Each nesting territory contains 1-5 alternative nest sites. The nest is built by both birds on a main fork high in a tree, 12-20m above ground. It is constructed of dead twigs and lined with grass and other vegetation. A quantity of sheep wool is often added 2-3 days prior to egg laying. New material is added to the nest throughout the breeding season, and a nest that has been in use for a number of seasons grows to a considerable size. If nesting is successful, the same nest is used the following year. At times even old buzzard or raven nests are used.

The clutch of 1-3 (occasionally 4) white eggs with red-brown spots are laid at 3 day intervals in April. The incubation is by the female alone for 31-32 days per egg, i.e. 38 days for a clutch of 3. Incubation starts with the first egg, and as such hatching is spread over several days. The male provides the female food during incubation. She rarely leaves the eggs unattended for more than a few minutes at a time.

The female cares for the young with the male provisioning all food for his mate and young for the first two weeks after hatching. After this the female will share hunting, and the young are able to feed themselves from food placed in the nest. From one week of age aggression between siblings becomes apparent, but this is rarely the direct cause of the death of the younger ones. The fledging period is variable, depending on the size of the brood and food availability. The young may start to clamber about the nest tree by 45 days, but rarely fledge before 48-50 days, sometimes not until 60-70 days. Parents care for them in the vicinity of the nest for a further 15-20 days. The young birds will breed for the first time when they are two years old. Only one brood is raised in a year. The female will re-lay after a loss of eggs, but not after loss of young.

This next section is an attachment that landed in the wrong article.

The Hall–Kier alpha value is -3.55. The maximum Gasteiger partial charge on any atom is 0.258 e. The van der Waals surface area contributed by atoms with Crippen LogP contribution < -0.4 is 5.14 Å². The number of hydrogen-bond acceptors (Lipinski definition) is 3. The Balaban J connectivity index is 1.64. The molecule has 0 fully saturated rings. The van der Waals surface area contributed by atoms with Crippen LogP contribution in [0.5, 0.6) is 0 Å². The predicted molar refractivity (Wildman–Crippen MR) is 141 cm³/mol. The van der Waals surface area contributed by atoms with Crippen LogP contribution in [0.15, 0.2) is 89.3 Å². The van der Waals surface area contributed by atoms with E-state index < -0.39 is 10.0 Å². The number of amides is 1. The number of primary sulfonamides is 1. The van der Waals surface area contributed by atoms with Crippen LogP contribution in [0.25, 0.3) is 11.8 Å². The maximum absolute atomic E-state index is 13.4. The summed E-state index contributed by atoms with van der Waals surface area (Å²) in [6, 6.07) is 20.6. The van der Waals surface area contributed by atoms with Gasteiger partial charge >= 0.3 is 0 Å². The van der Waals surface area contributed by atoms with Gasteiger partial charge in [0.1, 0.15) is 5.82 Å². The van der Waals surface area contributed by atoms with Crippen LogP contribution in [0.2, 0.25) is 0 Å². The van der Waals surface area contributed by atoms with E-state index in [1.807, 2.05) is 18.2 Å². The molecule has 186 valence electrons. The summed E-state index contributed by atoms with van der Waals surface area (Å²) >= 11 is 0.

Feeding habits

The kite family take a wider range of foods than most other families of raptors, and the Red Kite is no exception. Birds, mammals, reptiles, fish, amphibians, invertebrates and carrion are taken in varying proportions, depending on local availability.
The British kites rely more on carrion than do their European counterparts, and this makes them vulnerable to poisoned meat (illegally) left out to catch foxes and the like.
The average daily food requirement of an adult Red Kite is 130g